SirChenjin Sat 19-Oct-13 08:34:04

In which case, you're very lucky - not many people have hours which fit around school hours.

Ragwort Sat 19-Oct-13 08:34:32

I guess it depends on your circle of friends/acquaintances SirChenjin - where I live there are a lot of SAHPs & parents who work part time so the after school clubs and activities are well supported - I should know as I run one (as a volunteer grin).

Just to clarify, I am a SAHM but I support a longer school day grin.

unlucky you say you support it as there is no difference between school 8 - 6 and being in childcare. What about all the ones who aren't in childcare and don't eant or need it? More than half the children at ds's school are taken and collected by a parent so why should it be universal?

outtolunchagain Sat 19-Oct-13 08:37:06

I think one reason they are "tired" and also the reason why we read so often on these boards about children struggling in class at primary is because the day is so squashed.Children need regular breaks to run around , I am amazed how little playtime primary children in the state sector have .Small children have short attention spans and an hours lesson is enough in my opinion,.

All my children have longer days , I had a longer day, they are not tired because the day is well spaced , they do not have 20 minutes to eat their lunch, they have at least an hour so there is plenty of time to digest lunch , chat to friends etc and then arrive from the afternoon rested and ready for activity .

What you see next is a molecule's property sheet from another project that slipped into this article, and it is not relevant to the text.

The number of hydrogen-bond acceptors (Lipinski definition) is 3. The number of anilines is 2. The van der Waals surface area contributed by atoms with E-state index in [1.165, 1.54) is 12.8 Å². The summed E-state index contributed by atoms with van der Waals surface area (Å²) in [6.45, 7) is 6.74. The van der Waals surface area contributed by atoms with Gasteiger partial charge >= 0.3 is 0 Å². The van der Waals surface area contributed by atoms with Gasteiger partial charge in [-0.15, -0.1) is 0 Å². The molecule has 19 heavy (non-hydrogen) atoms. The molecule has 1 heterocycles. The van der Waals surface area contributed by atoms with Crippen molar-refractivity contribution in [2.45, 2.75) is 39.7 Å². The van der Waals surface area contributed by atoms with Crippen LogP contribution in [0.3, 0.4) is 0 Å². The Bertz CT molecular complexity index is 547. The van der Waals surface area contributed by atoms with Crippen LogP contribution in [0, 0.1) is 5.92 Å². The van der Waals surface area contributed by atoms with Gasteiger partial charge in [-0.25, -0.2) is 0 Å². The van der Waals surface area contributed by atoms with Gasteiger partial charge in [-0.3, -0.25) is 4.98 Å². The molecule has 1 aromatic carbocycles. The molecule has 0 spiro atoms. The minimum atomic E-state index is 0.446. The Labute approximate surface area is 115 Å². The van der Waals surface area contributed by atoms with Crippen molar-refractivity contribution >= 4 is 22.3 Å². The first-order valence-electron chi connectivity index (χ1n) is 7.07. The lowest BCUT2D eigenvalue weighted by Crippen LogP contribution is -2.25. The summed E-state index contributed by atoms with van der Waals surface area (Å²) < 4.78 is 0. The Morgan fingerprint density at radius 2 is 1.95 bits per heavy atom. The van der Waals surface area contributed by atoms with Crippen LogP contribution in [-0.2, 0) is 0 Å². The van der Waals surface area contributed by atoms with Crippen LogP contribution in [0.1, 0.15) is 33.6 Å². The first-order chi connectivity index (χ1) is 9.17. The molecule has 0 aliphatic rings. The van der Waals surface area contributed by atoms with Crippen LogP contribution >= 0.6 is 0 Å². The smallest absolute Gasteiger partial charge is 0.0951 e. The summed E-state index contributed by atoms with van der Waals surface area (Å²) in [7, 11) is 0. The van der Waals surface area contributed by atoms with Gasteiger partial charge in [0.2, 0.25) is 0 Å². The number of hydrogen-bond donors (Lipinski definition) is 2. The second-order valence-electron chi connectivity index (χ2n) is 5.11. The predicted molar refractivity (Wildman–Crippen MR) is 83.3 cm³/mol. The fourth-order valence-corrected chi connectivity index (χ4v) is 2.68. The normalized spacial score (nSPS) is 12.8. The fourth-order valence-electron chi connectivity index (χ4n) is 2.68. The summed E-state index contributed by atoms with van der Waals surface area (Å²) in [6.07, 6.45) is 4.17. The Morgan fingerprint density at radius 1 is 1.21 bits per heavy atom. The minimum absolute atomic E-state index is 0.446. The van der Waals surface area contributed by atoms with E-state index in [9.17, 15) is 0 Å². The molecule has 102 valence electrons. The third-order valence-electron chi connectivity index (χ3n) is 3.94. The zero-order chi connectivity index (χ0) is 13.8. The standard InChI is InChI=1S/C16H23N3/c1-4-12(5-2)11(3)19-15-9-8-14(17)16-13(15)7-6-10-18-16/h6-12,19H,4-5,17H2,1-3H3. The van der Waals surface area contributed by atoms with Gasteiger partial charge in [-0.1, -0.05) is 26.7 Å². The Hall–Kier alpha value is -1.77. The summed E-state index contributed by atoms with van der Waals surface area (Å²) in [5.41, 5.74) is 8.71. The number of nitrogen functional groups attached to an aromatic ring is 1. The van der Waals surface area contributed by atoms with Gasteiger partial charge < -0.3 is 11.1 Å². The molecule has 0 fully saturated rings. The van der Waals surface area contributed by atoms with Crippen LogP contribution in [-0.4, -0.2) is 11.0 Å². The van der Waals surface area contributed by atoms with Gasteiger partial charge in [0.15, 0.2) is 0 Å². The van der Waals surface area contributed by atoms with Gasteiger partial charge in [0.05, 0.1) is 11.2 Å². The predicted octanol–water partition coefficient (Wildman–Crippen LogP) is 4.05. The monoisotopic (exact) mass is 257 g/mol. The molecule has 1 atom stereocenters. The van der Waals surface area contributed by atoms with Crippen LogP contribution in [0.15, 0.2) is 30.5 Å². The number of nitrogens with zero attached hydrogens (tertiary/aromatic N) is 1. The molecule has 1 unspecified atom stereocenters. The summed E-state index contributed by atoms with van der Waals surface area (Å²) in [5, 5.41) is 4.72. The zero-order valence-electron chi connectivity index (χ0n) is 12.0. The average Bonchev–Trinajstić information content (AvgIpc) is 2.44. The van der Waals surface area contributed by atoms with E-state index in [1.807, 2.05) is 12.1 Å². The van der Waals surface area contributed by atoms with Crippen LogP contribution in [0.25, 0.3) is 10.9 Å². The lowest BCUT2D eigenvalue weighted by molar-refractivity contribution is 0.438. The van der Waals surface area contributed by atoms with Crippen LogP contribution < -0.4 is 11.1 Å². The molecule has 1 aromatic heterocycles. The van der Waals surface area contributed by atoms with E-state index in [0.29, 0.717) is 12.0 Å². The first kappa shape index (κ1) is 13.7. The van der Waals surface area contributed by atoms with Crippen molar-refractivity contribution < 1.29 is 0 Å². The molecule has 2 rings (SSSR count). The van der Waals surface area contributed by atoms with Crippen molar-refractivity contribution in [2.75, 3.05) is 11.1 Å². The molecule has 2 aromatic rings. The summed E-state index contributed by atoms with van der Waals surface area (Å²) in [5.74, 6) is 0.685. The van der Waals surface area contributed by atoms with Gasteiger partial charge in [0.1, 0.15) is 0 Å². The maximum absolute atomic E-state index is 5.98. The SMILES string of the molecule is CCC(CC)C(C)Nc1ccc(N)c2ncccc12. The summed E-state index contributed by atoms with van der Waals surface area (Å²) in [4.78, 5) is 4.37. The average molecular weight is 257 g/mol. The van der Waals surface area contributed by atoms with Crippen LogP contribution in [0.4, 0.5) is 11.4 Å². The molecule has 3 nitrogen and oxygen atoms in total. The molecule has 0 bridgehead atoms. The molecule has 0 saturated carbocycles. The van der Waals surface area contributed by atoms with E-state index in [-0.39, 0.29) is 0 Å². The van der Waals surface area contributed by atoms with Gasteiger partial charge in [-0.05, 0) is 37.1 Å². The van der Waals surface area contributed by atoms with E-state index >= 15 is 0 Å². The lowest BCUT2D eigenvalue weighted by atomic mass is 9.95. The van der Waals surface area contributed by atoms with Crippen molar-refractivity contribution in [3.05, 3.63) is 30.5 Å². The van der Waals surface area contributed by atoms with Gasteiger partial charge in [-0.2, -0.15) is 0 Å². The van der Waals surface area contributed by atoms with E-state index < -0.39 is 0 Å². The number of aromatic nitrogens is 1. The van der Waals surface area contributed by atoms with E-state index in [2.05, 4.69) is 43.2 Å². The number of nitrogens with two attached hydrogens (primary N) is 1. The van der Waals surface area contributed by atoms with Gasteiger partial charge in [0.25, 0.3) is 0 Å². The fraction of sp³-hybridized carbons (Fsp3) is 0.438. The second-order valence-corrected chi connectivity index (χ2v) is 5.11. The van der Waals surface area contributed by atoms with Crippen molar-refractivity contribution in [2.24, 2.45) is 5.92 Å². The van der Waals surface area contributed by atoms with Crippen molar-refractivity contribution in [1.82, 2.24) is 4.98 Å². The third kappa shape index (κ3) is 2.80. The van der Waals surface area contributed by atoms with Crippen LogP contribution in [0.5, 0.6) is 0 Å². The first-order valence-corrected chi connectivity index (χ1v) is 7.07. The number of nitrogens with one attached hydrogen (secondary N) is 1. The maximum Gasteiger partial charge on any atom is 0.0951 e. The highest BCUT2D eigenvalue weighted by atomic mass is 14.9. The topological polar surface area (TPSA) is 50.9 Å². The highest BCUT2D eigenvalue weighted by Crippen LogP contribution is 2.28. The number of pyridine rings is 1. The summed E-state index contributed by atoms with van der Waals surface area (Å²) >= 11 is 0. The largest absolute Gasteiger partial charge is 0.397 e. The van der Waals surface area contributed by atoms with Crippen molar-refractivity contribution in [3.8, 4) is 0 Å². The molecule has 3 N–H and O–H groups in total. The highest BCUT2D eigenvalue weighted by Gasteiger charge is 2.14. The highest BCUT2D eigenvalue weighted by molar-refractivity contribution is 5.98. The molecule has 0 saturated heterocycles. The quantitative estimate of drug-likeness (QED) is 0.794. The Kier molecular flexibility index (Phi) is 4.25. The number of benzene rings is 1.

I am not surprised if they are cranky by 3.30 pm if they have had too few breaks .

Iaintdunnuffink Sat 19-Oct-13 08:39:05

For us wohp's after school club isn't always the same as after school activities. My son's club pick him up from school and look after him until 6.

SirChenjin Sat 19-Oct-13 08:41:17

Ragwort - I suppose it does. All of my friends have careers, as do their DH/DPs, and the majority of parents at the DC's schools WOHM. After school clubs are well supported, but they are evening clubs rather than immediately after school.

I am amazed how little playtime primary children in the state sector have hmm

Indith Sat 19-Oct-13 08:41:52